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Lecturers explore digital learning

Barbara Nicoll and Nori Murphy spoke about creating digital learning environments Monday in the President’s Dining Room. As part of the Faculty Lecture Series, Nicoll, professor of education and director of child development graduate programs, and Murphy, instructional technology and multimedia specialist, presented the findings of a research survey that compared the change of educators’ attitudes between the years 2009 and 2010 concerning the online versus the traditional classroom experience. / photo by David Bess

Jennahway Huerta
Staff Writer

Students, faculty and staff gathered in the President’s Dining Room to hear Barbara Nicoll, professor of education, and Nori Murphy, instructional technology and multimedia specialist, present a lecture called “Creating a Digital Learning Environment: A Study of One Department of Education” on Monday.

“Online is happening in education everywhere; people are on social networks,” Nicoll said. “The train is leaving the station.”

The lecture involved research, feedback and potential ideas for the University of La Verne to offer to students and instructors.

Nicoll made an analogy about the University’s online study and how the school needs to hop on the train before it misses its opportunity and leaves the station.

Our faculty members have similar beliefs to other faculty around the country. The Center for Teaching and Learning plays a key role in supporting faculty who are ready to be trained to teach online or hybrid courses.

Faculty are moving forward at their own pace and in two years we have already seen significant changes. These certifications include program chair leadership and decision-making, Nicoll said.

“People know I would not say it, if it were not true,” Nicoll said

Nicoll and Murphy did research about the digital learning environment that has taken place in the last couple years.

The responses from a survey were from a population of people that were involved with education at the University. These questions involved motivation factors, prevention barriers and more.

“The majority of respondents are tenured, teach on main campus and have completed degrees and coursework more than 10 years ago,” Nicoll said.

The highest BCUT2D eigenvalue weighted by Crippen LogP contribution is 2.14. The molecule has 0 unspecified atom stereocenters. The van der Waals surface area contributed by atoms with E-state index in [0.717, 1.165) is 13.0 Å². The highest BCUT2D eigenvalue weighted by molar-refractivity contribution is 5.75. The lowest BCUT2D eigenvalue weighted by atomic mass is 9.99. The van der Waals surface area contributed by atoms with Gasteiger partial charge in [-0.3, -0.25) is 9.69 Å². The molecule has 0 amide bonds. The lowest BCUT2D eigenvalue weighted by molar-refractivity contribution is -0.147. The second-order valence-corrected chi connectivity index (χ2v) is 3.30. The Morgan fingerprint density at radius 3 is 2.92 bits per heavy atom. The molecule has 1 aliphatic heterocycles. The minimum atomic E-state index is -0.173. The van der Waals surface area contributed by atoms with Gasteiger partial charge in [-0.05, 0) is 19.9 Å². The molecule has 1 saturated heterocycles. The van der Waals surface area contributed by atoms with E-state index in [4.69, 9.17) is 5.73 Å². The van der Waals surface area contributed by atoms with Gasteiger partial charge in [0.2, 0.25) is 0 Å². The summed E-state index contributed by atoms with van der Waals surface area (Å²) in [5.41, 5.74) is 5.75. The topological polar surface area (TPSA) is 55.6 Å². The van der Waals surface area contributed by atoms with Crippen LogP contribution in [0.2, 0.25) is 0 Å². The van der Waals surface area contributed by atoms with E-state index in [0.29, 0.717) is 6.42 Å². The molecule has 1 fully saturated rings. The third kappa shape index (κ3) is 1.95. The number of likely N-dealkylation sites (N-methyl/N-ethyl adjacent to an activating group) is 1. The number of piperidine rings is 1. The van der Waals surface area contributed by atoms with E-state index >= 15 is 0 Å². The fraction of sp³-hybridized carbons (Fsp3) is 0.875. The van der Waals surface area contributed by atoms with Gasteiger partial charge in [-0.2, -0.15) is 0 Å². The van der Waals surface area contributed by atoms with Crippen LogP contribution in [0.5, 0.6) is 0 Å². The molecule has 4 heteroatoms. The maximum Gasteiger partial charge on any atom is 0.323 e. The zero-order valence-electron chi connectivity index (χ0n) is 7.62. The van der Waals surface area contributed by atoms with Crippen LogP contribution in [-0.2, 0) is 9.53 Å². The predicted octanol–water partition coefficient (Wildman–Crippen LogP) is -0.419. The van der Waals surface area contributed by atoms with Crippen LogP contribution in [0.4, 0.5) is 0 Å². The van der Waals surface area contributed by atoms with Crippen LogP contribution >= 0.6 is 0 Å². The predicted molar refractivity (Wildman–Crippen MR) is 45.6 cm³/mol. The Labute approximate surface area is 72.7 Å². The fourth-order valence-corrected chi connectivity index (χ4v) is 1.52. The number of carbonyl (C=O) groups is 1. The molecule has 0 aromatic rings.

Once the data was collected it showed a change in response.

“After teaching a course online, there is a shift in belief; skill based and experimental courses could be taught online,” Nicoll said.

The concern of interaction amongst professor and students were discussed in the layout of the online course.

“The discussion forum are one of the many primary tools for engagement online,” Murphy said.

This online program will not hide the student and more likely have them complete coursework reading. A greater number of students learn more and instructors know every student individually, Nicoll said.

One of the barriers to this transition is time. In order to create a digital learning environment in a College of Education, a person must support and encourage leadership when they are ready to come on board.

Also for this to work faculty development departments need to be in place and provide faculty with tools and support, Nicoll and Murphy said.

“The lecture was good and informative,” Angel Kennedy, sophomore international business and language major, said.

“At first, I was opposed to online classes, but after hearing this lecture I would now consider to take an online class.”

“It would be a great idea to have online courses or programs offered at the University of La Verne,” Avneet Nijjar, sophomore biology major, said. “It would allow options for students to take a face to face course or online.”

“It is great to hear and see how the University of La Verne is embracing online teaching for students needs,” Erin Gratz, web and instructional librarian, said.

Jennahway Huerta can be reached at

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